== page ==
Despite high-profile women like Angelina Jolie, Kathryn Bigelow, and Selma's Ava DuVernay behind the camera, directing movies is still very much a man's industry, according to depressing new data.
Every year, San Diego State University's Center for the Study of Women in Television and Film crunches the numbers of behind-the-scenes crew for the top grossing movies of the year, and this year's just-released results are pretty grim. Only 7 percent of the directors of the top 250 films of 2014 were women. That's up a percentage point from 2013, but down two percentage points from 1998.
The most gender-equal behind-the-scenes role was producer, and even then only 23 percent were women. Cinematographers and supervising sound editors fared even worse than directors, with only 5 percent women in each field. Some film sets didn't have a single woman, with 38 percent of the top movies of the year employing either zero or one woman—total—in their entire crew. (But none of them employed zero or one man, of course.)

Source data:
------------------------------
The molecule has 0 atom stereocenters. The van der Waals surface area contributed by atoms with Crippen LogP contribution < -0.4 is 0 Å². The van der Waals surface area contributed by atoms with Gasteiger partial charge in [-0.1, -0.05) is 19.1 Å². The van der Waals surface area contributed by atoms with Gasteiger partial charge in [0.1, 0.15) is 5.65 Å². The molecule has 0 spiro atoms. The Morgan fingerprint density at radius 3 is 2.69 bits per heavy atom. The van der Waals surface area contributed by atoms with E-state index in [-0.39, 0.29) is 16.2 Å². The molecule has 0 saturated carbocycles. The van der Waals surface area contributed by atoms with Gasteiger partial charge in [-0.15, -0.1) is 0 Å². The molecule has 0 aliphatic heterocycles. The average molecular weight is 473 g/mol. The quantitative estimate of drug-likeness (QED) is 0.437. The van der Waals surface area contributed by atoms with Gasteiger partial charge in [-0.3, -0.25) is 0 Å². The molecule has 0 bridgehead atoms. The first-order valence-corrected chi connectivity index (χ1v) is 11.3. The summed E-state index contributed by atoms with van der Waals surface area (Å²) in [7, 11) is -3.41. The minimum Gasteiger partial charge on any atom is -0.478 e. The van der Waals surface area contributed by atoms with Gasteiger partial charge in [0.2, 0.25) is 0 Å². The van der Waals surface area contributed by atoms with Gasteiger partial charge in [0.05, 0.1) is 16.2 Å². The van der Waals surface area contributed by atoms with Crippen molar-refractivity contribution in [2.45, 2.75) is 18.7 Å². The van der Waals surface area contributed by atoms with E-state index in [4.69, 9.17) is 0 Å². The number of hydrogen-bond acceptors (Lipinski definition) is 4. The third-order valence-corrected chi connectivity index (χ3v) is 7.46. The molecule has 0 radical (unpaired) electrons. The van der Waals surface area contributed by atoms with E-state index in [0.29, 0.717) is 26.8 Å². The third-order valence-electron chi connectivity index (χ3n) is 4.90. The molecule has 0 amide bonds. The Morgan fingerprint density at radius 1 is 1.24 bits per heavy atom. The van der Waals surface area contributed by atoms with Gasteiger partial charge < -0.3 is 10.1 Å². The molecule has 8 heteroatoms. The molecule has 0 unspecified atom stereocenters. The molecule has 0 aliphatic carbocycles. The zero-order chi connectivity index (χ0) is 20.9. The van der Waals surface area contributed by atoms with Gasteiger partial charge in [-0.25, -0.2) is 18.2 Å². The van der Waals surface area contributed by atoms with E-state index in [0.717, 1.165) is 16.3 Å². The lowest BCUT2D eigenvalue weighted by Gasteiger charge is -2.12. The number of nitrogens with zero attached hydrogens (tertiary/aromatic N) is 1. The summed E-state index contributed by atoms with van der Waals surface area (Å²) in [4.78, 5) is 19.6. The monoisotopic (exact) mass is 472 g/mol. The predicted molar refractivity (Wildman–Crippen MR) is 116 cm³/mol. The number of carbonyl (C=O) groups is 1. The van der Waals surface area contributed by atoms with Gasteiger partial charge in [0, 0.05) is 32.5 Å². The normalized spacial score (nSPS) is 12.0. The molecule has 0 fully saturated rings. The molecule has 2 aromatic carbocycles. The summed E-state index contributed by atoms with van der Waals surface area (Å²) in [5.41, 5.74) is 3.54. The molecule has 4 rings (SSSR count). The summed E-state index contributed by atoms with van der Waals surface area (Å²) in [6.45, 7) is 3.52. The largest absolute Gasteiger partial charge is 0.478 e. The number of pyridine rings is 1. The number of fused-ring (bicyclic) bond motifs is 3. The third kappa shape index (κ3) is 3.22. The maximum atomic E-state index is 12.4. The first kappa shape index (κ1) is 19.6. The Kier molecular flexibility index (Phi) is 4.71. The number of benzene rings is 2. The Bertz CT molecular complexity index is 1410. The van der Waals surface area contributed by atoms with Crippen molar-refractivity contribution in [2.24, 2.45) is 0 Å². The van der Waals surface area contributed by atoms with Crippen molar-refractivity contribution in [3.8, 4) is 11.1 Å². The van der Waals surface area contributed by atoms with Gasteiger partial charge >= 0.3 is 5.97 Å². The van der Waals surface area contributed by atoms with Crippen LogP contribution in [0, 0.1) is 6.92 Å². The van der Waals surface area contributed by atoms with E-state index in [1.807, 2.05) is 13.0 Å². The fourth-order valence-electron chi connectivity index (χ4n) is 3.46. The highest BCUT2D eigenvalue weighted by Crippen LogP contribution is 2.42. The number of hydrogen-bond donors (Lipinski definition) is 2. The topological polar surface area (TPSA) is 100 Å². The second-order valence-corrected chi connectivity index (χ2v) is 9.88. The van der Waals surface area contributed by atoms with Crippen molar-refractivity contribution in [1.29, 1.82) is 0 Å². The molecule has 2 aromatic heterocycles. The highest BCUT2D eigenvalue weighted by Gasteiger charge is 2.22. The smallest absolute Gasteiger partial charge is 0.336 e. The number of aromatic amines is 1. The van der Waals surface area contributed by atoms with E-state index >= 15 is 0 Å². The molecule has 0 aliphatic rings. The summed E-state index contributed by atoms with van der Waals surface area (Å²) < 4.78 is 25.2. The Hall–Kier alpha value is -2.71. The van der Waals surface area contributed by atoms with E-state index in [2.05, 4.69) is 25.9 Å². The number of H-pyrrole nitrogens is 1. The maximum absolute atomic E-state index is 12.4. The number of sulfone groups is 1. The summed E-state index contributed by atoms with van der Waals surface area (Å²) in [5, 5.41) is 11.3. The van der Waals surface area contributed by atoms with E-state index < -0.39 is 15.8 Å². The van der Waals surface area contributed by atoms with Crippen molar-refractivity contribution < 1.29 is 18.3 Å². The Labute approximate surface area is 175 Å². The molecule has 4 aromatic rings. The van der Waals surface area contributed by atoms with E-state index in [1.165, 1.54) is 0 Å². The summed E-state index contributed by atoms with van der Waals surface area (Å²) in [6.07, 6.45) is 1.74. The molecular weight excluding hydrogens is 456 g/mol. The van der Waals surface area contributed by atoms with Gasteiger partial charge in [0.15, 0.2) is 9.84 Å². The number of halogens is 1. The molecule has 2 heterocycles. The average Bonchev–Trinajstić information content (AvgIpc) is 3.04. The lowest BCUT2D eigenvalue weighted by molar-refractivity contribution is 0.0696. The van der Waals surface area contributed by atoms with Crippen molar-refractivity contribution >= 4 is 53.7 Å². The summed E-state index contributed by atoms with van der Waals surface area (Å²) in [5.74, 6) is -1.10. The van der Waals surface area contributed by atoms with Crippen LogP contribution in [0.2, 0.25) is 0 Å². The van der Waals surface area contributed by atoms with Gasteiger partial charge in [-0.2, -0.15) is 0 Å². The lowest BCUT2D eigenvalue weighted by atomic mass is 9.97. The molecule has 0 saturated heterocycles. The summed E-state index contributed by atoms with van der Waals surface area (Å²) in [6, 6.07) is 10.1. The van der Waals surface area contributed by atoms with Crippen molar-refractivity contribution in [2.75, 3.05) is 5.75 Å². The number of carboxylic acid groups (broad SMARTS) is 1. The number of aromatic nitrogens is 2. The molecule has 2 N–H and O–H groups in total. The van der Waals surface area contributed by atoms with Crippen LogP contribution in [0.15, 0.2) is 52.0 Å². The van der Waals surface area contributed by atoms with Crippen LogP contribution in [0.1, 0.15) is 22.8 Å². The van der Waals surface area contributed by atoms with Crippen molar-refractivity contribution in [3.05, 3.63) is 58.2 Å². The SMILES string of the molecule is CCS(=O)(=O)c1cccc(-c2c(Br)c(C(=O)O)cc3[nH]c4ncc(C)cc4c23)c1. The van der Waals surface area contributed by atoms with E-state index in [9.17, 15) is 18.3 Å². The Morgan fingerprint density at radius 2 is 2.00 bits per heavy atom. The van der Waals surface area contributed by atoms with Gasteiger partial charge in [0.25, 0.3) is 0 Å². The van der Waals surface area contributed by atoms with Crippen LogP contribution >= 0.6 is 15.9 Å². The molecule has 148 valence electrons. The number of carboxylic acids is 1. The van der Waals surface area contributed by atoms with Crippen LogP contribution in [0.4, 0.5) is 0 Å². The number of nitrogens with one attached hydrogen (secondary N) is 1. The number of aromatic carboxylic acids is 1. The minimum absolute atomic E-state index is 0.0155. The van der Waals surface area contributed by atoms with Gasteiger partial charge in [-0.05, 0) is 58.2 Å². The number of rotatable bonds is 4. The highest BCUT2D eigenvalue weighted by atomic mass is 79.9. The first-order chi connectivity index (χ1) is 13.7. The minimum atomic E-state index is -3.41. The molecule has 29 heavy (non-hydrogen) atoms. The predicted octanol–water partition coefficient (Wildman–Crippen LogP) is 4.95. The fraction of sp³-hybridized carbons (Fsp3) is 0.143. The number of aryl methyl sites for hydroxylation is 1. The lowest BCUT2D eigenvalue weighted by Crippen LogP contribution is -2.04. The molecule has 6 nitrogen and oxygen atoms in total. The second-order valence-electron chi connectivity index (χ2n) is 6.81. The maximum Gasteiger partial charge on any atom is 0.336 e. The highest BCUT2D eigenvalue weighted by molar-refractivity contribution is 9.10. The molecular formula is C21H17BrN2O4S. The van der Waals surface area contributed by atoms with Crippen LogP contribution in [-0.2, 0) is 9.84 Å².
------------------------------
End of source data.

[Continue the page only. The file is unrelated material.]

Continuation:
Sadly, the report shows there's been little to no change on film sets for decades. The researchers compared data since 1998, and found that though there are more women working as executive producers and cinematographers today, there are fewer female writers, directors, producers, and editors. Yet Variety reports that, with women comprising about a third of students at major film schools, the inequality on film sets surely isn't because of a lack of interest in the field. Perhaps, then, more females are moving to television sets, where researchers found gender equality is actually better than ever. (So at least there's good news somewhere?)
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